Maximum Loss:


Your maximum loss tells you what to expect if a trade goes wrong. And there is a difference between your stop loss and your maximum loss. Sometimes a trade can produce a larger loss than your predefined stop loss, especially if the market gaps against you and the stop loss order fails to get triggered.


Often you will find more information in a performance report, but these are the essential performance numbers you need to know before trading any system.


Reason #2: Don't Trust Anyone


Do not trust any performance report but your own. There are many scams in the trading education industry in which people try to sell the dream of "making millions in minutes".


Here are some of the shady tactics that can be used when publishing performance reports:


Over-optimized On Historical Data


Often trading systems that are for sale show performance data that has been over-optimized on historical data. As an example, the parameters for indicators, stop losses or profit targets have been curve-fitted to produce positive results over a certain period of time, sometimes even years. Or underperforming data has been excluded by applying a "filter", e.g. don't trade on the 3rd Friday of May, June and August. It is very easy to turn a losing system into a profitable system by just adding a few over-optimized "filters" on historical data".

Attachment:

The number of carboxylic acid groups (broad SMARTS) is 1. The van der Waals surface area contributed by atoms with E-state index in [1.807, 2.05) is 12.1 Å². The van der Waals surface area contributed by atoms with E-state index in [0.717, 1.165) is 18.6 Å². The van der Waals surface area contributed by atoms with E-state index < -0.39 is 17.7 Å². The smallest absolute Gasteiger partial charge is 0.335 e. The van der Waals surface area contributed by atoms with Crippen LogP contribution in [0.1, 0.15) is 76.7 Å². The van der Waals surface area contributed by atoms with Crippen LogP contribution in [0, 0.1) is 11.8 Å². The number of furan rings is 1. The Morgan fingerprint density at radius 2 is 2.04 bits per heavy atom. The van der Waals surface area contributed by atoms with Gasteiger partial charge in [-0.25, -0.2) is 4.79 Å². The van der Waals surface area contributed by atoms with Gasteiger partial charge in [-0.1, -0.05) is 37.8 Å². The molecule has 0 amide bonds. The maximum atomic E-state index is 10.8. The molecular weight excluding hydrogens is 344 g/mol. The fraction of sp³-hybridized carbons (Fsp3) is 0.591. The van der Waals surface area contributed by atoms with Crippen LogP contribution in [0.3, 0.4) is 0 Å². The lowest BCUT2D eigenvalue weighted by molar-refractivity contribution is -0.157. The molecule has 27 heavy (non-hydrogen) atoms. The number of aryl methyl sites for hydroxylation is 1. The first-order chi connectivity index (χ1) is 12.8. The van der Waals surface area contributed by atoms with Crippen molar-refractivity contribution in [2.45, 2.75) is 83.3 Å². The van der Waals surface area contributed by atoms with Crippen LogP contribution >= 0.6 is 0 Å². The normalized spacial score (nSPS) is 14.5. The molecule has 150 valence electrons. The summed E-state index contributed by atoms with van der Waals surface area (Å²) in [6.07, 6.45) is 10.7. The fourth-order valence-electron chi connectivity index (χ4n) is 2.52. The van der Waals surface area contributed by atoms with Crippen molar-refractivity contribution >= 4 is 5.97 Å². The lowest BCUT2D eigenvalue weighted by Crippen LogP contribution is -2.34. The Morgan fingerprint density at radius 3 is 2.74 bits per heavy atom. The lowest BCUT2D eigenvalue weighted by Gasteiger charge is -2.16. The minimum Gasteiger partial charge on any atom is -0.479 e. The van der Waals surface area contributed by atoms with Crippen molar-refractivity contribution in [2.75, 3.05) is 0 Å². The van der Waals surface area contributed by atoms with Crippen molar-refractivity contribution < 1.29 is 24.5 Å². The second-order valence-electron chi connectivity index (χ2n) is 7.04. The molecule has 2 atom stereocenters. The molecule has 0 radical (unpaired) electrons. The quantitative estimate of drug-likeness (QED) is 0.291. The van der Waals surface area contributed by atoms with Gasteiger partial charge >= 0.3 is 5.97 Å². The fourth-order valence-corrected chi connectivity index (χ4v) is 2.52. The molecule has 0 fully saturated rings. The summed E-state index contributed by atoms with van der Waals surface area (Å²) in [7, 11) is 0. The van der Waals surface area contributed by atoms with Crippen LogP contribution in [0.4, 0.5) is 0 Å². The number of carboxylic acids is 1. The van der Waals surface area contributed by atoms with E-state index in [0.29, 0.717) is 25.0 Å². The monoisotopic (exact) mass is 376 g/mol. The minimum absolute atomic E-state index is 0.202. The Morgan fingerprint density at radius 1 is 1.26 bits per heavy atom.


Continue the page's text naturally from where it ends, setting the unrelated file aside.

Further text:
Treating LIMIT Orders like Market Orders


Trading system vendors often treat LIMIT orders like MARKET orders, i.e. assuming that they are getting filled at the specified LIMIT price. However, LIMIT orders are being filled according to the FIFO principle, and there is absolutely no guarantee that you are getting filled AT the limit price. Often the market needs to move through the limit price before you get filled. This little detail can make the difference between a profitable system and a system that is not profitable.


Not Accounting For Commissions/Spreads and Slippage